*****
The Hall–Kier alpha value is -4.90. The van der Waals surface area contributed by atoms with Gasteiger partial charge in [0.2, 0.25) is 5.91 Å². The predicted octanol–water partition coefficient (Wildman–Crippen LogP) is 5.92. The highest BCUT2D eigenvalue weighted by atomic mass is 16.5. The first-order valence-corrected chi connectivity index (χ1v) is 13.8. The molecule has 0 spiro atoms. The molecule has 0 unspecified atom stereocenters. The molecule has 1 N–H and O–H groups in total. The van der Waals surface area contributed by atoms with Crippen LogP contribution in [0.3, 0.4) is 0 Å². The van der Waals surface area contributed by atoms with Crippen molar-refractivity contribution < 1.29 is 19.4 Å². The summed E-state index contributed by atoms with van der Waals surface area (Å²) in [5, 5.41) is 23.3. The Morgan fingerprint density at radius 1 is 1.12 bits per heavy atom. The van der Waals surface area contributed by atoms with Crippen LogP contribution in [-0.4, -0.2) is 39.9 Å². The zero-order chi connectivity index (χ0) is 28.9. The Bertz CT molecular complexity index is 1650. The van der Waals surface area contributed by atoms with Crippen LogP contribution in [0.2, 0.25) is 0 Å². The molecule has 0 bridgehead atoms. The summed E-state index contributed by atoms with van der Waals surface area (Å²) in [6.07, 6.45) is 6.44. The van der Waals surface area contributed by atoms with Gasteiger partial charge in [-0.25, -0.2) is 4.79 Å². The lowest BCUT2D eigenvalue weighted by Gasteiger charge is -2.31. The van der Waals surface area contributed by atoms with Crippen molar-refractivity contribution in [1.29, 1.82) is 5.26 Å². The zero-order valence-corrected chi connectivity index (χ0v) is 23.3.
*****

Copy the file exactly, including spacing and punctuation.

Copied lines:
The Hall–Kier alpha value is -4.90. The van der Waals surface area contributed by atoms with Gasteiger partial charge in [0.2, 0.25) is 5.91 Å². The predicted octanol–water partition coefficient (Wildman–Crippen LogP) is 5.92. The highest BCUT2D eigenvalue weighted by atomic mass is 16.5. The first-order valence-corrected chi connectivity index (χ1v) is 13.8. The molecule has 0 spiro atoms. The molecule has 0 unspecified atom stereocenters. The molecule has 1 N–H and O–H groups in total. The van der Waals surface area contributed by atoms with Crippen LogP contribution in [0.3, 0.4) is 0 Å². The van der Waals surface area contributed by atoms with Crippen molar-refractivity contribution < 1.29 is 19.4 Å². The summed E-state index contributed by atoms with van der Waals surface area (Å²) in [5, 5.41) is 23.3. The Morgan fingerprint density at radius 1 is 1.12 bits per heavy atom. The van der Waals surface area contributed by atoms with Crippen LogP contribution in [-0.4, -0.2) is 39.9 Å². The zero-order chi connectivity index (χ0) is 28.9. The Bertz CT molecular complexity index is 1650. The van der Waals surface area contributed by atoms with Crippen LogP contribution in [0.2, 0.25) is 0 Å². The molecule has 0 bridgehead atoms. The summed E-state index contributed by atoms with van der Waals surface area (Å²) in [6.07, 6.45) is 6.44. The van der Waals surface area contributed by atoms with Gasteiger partial charge in [-0.25, -0.2) is 4.79 Å². The lowest BCUT2D eigenvalue weighted by Gasteiger charge is -2.31. The van der Waals surface area contributed by atoms with Crippen molar-refractivity contribution in [1.29, 1.82) is 5.26 Å². The zero-order valence-corrected chi connectivity index (χ0v) is 23.3.